The fundamental equations magnetostatics are linear equations,
∇·B = 0,  ×B = μ0j = j/(ε0c2)  (SI units).
The principle of superposition holds.
The magnetostatic force on a particle with charge q is F = qv × B.


Drift velocity:  <v> = (1/N)∑ivi,   N = number of charge carriers.
Current density:
  j = nq<v>,  n = N/V.
Current: I = dQ/dt = ∫Aj·n dA.
The continuity equation is ∇·j = -∂ρ/∂t.  In statics ∂ρ/∂t = 0  -->  ∇·j = 0.

Currents and Circuits

Current:   I = ∫j·dA  or  I = dQ/dt.
Resistance:   R = ΔV/I.
Resistance of a straight wire:   R = ρl/A.
Power:   P = IΔV = I2R = (ΔV)2/R.
Resistors in series:   R = R1 + R2 + R3 + ... .
Parallel Resistors:   1/R = (1/R1) + (1/R2) + (1/R3) + ... .

Kirchhoff's first rule :  (Junction rule)
At any junction point in a circuit where the current can divide, the sum of the currents into the junction must equal the sum of the currents out of the junction.  (This is a consequence of charge conservation.)

Kirchhoff's second rule :  (Loop rule)
When any closed circuit loop is traversed, the algebraic sum of the changes in the potential must equal zero.  (This is a consequence of conservation of energy.)

Ampere's law

ΓB∙dr = μ0Ithrough Γ.
In situations with enough symmetry, Ampere's law alone can be used to find the magnitude of B

The flux of B through any closed surface is zero.  ∫closed surface dA = 0.

The Biot-Savart law

B(r) = (μ0/(4π))∫ dV' j(r')×(r-r')/|r-r'|3.
For filamentary currents we have  B(r) = (μ0/(4π))∫ I dl'×(r-r')/|r-r'|3.

The magnetic vector potential

∇·B = 0 --> B = ×A.
is not unique.  A' = A + ψ + C, with ψ an arbitrary scalar field and C an arbitrary constant vector is also a vector potential for the same field.
In magnetostatics we choose ∇·A = 0. 
Then  ∇2A = -μ0jA(r) = (μ0/(4π)) ∫V'dV' j(r')/|r - r'|.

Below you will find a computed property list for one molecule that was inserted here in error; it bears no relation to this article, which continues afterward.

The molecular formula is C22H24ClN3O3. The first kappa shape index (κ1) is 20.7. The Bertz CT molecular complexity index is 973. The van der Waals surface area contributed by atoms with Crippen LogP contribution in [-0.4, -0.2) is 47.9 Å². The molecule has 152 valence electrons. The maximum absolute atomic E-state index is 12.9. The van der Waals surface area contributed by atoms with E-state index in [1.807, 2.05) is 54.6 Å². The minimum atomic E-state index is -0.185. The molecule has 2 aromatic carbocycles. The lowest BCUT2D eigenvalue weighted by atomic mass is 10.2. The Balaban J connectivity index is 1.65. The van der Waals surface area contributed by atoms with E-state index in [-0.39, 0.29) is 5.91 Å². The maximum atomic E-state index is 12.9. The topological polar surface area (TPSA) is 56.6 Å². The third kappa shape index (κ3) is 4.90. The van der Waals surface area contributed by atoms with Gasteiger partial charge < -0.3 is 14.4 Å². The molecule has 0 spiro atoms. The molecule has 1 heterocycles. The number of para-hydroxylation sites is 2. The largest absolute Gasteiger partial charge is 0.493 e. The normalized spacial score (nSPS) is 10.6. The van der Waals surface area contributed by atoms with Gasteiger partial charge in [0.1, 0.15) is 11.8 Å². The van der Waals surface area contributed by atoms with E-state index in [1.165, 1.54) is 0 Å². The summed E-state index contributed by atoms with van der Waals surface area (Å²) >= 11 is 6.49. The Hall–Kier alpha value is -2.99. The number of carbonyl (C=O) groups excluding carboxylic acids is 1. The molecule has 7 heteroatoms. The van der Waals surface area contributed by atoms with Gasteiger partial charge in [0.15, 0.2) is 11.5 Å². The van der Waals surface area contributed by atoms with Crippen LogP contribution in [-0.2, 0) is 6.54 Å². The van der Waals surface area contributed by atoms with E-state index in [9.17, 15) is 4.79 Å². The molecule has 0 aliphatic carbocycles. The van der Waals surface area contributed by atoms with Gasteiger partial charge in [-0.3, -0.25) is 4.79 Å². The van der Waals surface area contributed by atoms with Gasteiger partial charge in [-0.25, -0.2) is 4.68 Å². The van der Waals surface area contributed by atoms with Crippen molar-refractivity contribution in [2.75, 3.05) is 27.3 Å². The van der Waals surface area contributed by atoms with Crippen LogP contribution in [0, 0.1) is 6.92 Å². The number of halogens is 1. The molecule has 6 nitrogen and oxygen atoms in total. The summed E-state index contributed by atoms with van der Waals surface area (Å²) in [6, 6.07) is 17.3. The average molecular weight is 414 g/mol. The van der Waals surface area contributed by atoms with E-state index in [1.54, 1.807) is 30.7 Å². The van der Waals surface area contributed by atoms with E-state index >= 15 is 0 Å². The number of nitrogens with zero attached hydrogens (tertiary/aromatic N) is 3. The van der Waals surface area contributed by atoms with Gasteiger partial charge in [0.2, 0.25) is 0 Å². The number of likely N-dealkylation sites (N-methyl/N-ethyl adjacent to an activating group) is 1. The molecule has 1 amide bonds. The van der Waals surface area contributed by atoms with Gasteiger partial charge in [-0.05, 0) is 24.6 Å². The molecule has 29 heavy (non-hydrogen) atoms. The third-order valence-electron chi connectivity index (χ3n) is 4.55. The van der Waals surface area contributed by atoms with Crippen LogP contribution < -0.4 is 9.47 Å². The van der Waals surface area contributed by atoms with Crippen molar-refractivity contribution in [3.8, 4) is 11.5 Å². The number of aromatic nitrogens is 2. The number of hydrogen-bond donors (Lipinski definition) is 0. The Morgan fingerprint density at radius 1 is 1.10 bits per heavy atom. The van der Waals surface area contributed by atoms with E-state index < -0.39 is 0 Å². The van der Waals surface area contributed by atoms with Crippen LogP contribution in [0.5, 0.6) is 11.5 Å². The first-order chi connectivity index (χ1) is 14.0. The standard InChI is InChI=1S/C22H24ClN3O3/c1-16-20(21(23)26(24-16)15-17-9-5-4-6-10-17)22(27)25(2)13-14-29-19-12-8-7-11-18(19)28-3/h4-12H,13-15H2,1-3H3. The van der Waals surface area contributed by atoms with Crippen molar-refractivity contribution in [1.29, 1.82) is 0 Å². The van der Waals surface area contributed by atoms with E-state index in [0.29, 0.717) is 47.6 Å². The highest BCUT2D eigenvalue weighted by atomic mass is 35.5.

The uniqueness theorem:

If if the current density j is specified throughout a volume V and A or its normal derivatives are specified at the boundaries of a volume V, then a unique solution exists for A inside V.
Or, if the current density j is specified throughout a volume V and and either A or B are specified at the boundaries of a volume V, then a unique solution exists for B inside V.

Boundary conditions in magnetostatics


(B2 - B1n2 = 0,  (B2 - B1t = μ0k·n.
is continuous across the boundary.

The force on a current distribution

F =  ∫V j(r) × B(r) dV.
For filamentary currents we have F =  ∫V I dl × B(r).

The magnetic dipole moment of a charge distribution

m = IAn = ½∫V r×j(r) dV.
The vector potential of a magnetic dipole at the origin is  A(r) = (μ0/4π)m×r/r3
The magnetic field of a magnetic dipole at the origin is  B(r) = (μ0/4π)(3(m·r)r/r5 - m/r3). 

The energy of a magnetic dipole in an external magnetic field is  Umech = -m·B.
This is the mechanical work done to bring the dipole from infinity to its present position.

The force on a dipole is  F = (m∙B).
The torque on a dipole is  τ = m × B.

Magnetic Materials

The magnetization M = dm/dV is defined as the magnetic dipole moment per unit volume. 

The total current density is due to free and to magnetization current densities.
j = jf + jmkm = kf + km,
jm = ×Mkm = M×n.
= B0 - M.  (This definition is not unique.)
×H = jf,  (Ampere's law for H).

For linear, isotropic, homogeneous (lih) magnetic materials we have
M = ΧmHB = μ0(H + M) = μ0(1 + Χm)H =  μ0κmH =  μH.
Χm < 0 for diamagnetic materials, Χm > 0 for paramagnetic materials, permanent magnets are not lih.

Boundary conditions for H

(H2 - H1t2 = kf·n,  ∇·H ≠ 0  in general.

Energy in magnetostatics

The magnetostatic energy stored in a current distribution is given by 
U = (2μ0)-1all spaceB·B dV.

In the presence of a magnetic material, the total work done in establishing a free current distribution is
W = ½∫all spaceB·H dV,
or, in the presence of a lih magnetic material
U = (2μ)-1all spaceB·B dV.